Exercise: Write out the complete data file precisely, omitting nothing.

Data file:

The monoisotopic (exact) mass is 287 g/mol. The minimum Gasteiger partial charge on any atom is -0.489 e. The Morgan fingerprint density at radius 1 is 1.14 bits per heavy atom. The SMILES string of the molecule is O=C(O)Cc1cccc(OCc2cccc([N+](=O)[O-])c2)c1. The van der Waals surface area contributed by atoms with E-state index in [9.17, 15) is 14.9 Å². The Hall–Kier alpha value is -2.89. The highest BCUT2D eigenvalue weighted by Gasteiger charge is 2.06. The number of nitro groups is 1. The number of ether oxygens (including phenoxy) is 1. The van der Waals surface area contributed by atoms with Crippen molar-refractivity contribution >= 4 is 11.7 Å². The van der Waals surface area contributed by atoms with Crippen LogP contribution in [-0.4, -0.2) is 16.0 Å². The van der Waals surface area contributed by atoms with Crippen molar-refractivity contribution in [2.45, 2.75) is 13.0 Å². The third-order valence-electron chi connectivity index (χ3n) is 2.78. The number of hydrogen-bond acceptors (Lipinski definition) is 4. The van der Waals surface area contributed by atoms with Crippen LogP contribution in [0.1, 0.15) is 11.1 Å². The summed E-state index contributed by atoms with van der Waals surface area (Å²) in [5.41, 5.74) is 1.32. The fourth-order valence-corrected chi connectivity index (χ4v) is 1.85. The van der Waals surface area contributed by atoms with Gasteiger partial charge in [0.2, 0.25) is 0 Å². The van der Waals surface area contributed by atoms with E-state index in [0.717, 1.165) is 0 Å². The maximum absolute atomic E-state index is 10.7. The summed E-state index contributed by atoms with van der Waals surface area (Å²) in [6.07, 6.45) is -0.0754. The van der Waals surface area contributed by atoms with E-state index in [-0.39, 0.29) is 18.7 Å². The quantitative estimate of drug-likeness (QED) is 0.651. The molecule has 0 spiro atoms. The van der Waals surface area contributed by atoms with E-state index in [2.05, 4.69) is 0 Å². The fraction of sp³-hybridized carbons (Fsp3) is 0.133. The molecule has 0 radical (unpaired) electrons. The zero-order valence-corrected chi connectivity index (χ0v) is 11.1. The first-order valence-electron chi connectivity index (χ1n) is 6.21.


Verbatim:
The monoisotopic (exact) mass is 287 g/mol. The minimum Gasteiger partial charge on any atom is -0.489 e. The Morgan fingerprint density at radius 1 is 1.14 bits per heavy atom. The SMILES string of the molecule is O=C(O)Cc1cccc(OCc2cccc([N+](=O)[O-])c2)c1. The van der Waals surface area contributed by atoms with E-state index in [9.17, 15) is 14.9 Å². The Hall–Kier alpha value is -2.89. The highest BCUT2D eigenvalue weighted by Gasteiger charge is 2.06. The number of nitro groups is 1. The number of ether oxygens (including phenoxy) is 1. The van der Waals surface area contributed by atoms with Crippen molar-refractivity contribution >= 4 is 11.7 Å². The van der Waals surface area contributed by atoms with Crippen LogP contribution in [-0.4, -0.2) is 16.0 Å². The van der Waals surface area contributed by atoms with Crippen molar-refractivity contribution in [2.45, 2.75) is 13.0 Å². The third-order valence-electron chi connectivity index (χ3n) is 2.78. The number of hydrogen-bond acceptors (Lipinski definition) is 4. The van der Waals surface area contributed by atoms with Crippen LogP contribution in [0.1, 0.15) is 11.1 Å². The summed E-state index contributed by atoms with van der Waals surface area (Å²) in [5.41, 5.74) is 1.32. The fourth-order valence-corrected chi connectivity index (χ4v) is 1.85. The van der Waals surface area contributed by atoms with Gasteiger partial charge in [0.2, 0.25) is 0 Å². The van der Waals surface area contributed by atoms with E-state index in [0.717, 1.165) is 0 Å². The maximum absolute atomic E-state index is 10.7. The summed E-state index contributed by atoms with van der Waals surface area (Å²) in [6.07, 6.45) is -0.0754. The van der Waals surface area contributed by atoms with E-state index in [-0.39, 0.29) is 18.7 Å². The quantitative estimate of drug-likeness (QED) is 0.651. The molecule has 0 spiro atoms. The van der Waals surface area contributed by atoms with E-state index in [2.05, 4.69) is 0 Å². The fraction of sp³-hybridized carbons (Fsp3) is 0.133. The molecule has 0 radical (unpaired) electrons. The zero-order valence-corrected chi connectivity index (χ0v) is 11.1. The first-order valence-electron chi connectivity index (χ1n) is 6.21.